Metro Weekly

Coming Around Again

Rich Morel masterfully guides the new Deathfix, as Tegan and Sara mine new, more mainstream material

ASK ME IF I LIKE THE NEW TEGAN AND SARA record Heartthrob, and the answer might vary depending on the day. You could say I’m ”hot n cold” toward the set, to bring Katy Perry into the discussion – and to a certain extent, the twins are obviously trying to bring Perry into it. (You can’t help but hear the influence of Perry’s ”The One That Got Away” on ”I Couldn’t Be Your Friend,” for example.) With super-producer Greg Kurstin (Pink, Lily Allen, even Kesha) on board, the album is an unquestionable stab at trying for mainstream success, after roughly 13 years of being cult favorites and indie-rock darlings.

Tegan and Sara
Warner Bros.

A month of listening to the set hasn’t fully swayed me one way or the other: I didn’t like how the girls’ edges have been mostly roughed away on the first few listens, though eventually, I got some of the melodies lodged in my head, and I caught myself listening to the set on repeat. Naturally, I had to admit then and there, in fact, I do like it. And so it goes, in an endless loop: One day, I listen to it a couple times through; another, I start and stop, deciding I’ve had enough.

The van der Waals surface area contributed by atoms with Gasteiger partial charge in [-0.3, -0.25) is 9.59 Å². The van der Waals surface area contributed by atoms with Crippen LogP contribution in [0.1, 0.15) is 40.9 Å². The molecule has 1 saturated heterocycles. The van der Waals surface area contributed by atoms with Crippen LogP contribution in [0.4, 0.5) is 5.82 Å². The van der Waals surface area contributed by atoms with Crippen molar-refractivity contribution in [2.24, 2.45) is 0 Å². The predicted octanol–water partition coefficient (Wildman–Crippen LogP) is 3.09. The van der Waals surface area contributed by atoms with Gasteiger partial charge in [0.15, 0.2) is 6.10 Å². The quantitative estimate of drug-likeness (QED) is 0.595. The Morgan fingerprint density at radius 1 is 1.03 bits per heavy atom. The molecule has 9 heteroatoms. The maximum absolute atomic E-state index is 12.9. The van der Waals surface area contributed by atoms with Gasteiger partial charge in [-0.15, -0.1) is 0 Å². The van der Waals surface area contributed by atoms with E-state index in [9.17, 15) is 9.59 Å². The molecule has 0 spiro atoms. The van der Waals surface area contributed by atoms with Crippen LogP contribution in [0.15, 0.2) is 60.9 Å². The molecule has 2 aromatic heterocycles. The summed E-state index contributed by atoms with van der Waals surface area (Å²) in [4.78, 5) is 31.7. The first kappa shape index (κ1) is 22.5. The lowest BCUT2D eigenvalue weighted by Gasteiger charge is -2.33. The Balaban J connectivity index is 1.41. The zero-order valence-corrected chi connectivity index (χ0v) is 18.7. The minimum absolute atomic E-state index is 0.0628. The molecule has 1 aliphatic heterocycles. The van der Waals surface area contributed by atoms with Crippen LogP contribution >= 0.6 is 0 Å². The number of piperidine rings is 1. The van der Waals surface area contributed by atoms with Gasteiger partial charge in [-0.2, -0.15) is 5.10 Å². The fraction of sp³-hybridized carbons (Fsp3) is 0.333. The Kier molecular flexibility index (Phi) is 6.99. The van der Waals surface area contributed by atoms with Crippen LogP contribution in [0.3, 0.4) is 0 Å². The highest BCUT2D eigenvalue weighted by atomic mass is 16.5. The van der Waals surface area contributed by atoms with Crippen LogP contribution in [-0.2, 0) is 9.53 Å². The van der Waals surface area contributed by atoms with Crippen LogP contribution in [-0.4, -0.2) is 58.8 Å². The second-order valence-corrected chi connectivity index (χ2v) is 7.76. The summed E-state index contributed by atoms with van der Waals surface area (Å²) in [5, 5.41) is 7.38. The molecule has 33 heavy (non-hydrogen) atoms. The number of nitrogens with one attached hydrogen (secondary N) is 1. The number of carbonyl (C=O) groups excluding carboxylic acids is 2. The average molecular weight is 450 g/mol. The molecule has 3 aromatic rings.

At the least, their harmonized singing remains unmistakably Tegan and Sara, and many of the lyrics are clever and playful, some still bearing the Tegan and Sara trademark of being amusingly self-deprecating and self-contradictory. ”Go if you want, I can’t stop you,” they sing on the break-up ballad ”Now I’m All Messed Up,” before then cooing a beg in the background, ”Please stay!”

That’s one of at least two tracks I haven’t actually wavered in liking. The other is the striking, austere set closer ”Shock To Your System,” featuring a light tribal rhythm and a message of commiseration after a breakup. ”What you are is lonely,” they shout, as a chorus sweetly coos in response.

DOWNLOAD THESE: ”Now I’m All Messed Up,” ”Shock To Your System”

Doug Rule covers the arts, theater, music, food, nightlife and culture as contributing editor for Metro Weekly.